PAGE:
OpenSSH is a handy tool for logging into other machines to run a remote shell, but it's handy for other things too, giving the same authentication mechanism and encryption.

Passwordless logins

Instead of requiring the entry of a password every time you want to log in, you can use a local password manager, or key based authentication.

I prefer key based authentication. Keys can be generated by running ssh-keygen, then future ssh connections can be made connection-less by running ssh copy-id USER@HOST.

File transfer

The scp command can be used to securely copy files between two machines, or even the same machine if it's a shared computing resource, and sensitive data needs to be transferred between users.

For a less ad-hoc file server, OpenSSH includes an sftp-server, though you generally don't invoke it directly, but via sshd_config.

It's very flexible, you can convert the SSH service into an SFTP server by adding the following to /etc/ssh/sshd_config:

ForceCommand internal-sftp

You can then view files in your home directory with the sftp client, or mount it with sshfs.

Git server

Git supports the ssh protocol. If you have a machine you can ssh to, you can run git init --bare reponame.git to create a repository, then clone it with git clone ssh://USER@HOST/path/to/reponame.git.

However for a shared git server this is cumbersome, as it requires every git user to have an associated login account.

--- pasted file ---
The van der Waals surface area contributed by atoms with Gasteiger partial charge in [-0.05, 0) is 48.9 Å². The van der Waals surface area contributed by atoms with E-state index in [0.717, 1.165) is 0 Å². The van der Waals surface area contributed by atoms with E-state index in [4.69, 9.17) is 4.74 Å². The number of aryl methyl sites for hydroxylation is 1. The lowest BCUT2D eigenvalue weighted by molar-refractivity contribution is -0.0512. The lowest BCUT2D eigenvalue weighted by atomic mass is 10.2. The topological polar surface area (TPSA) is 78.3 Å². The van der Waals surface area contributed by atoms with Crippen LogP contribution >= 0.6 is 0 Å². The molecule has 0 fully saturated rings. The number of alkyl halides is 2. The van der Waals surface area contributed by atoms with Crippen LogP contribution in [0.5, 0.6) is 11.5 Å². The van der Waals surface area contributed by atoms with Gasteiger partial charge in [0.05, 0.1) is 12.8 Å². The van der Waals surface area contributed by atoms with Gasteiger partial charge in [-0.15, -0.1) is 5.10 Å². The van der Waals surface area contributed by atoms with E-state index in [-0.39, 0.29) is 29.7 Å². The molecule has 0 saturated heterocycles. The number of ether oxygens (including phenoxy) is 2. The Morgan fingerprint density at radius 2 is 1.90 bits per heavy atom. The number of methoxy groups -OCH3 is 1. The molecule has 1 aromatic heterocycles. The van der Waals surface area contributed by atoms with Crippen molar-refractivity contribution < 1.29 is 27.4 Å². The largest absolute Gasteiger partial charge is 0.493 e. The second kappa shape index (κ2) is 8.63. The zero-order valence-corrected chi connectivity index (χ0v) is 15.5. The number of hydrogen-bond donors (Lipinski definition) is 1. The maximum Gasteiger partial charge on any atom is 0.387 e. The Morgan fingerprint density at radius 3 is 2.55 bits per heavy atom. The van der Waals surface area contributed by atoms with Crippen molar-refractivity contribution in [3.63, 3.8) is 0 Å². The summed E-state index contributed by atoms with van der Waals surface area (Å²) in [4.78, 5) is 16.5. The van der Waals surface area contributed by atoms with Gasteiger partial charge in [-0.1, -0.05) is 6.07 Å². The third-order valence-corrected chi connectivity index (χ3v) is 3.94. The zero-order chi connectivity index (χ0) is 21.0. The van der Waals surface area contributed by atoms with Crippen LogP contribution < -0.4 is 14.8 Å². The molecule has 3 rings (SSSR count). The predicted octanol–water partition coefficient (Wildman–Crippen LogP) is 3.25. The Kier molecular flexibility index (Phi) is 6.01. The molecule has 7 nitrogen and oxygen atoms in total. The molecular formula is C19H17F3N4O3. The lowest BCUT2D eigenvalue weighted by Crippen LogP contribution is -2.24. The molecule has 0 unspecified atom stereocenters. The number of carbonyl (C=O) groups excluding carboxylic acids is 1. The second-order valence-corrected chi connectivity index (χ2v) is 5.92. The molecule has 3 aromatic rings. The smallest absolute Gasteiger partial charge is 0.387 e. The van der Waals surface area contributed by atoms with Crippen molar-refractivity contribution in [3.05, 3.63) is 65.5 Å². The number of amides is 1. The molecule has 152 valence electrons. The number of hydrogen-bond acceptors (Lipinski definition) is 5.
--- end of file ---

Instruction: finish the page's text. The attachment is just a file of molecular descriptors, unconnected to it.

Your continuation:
Instead, git servers like gitolite and gitano use one "git" user, and handle authentication by assigning ssh keys to users.

Port forwarding

The -R option to ssh can be used to layer encryption and authentication on top of an existing protocol that supports neither.

Supposing HOST has a service that isn't secure, it can instead bind to a local only port, using the host address, and a port such as 1234.

This port could be made available to your local machine on port 4321 by running ssh -R USER@HOST.

This service can then be connected to by connecting to the address locally.



Corporate firewalls often block all ports not related to web browsing, which limits it to plain HTTP on port 80, and HTTPS on 443.

One way around this is to use sslh, which lets you run both HTTPS and SSH on the same port. To make use of such services, add -p 443 to your ssh command-line.

If you regularly make use of such connections, it may be worthwhile to add something like the following to your ~/.ssh/config file.

    Port 443

Using different keys for different machines

I mentioned earlier that it is possible to do passwordless logins by creating ssh keys.

By default this results in using your one key for authentication to every host. You can generate extra keys by running ssh-keygen -f KEYFILE, and use them instead of the default key by running ssh with ssh -i KEYFILE.

You can specify in your ssh config file to use a different key per host with something like:

    IdentityFile KEYFILE

You might want to do this to avoid the association of a given key to a person, by using different keys per service, and potentially to mitigate the damage of future ssh key reverse engineering attacks, as only the service for the reverse-engineered key is compromised.

Making local resources available remotely

I'm often annoyed that my local configuration is not available on remote machines, so I wrote a script called homely-ssh, which makes the home directory of my local machine available on the remote machine.

I would not recommend its use on shared machines, as it allows other users to access your local machine.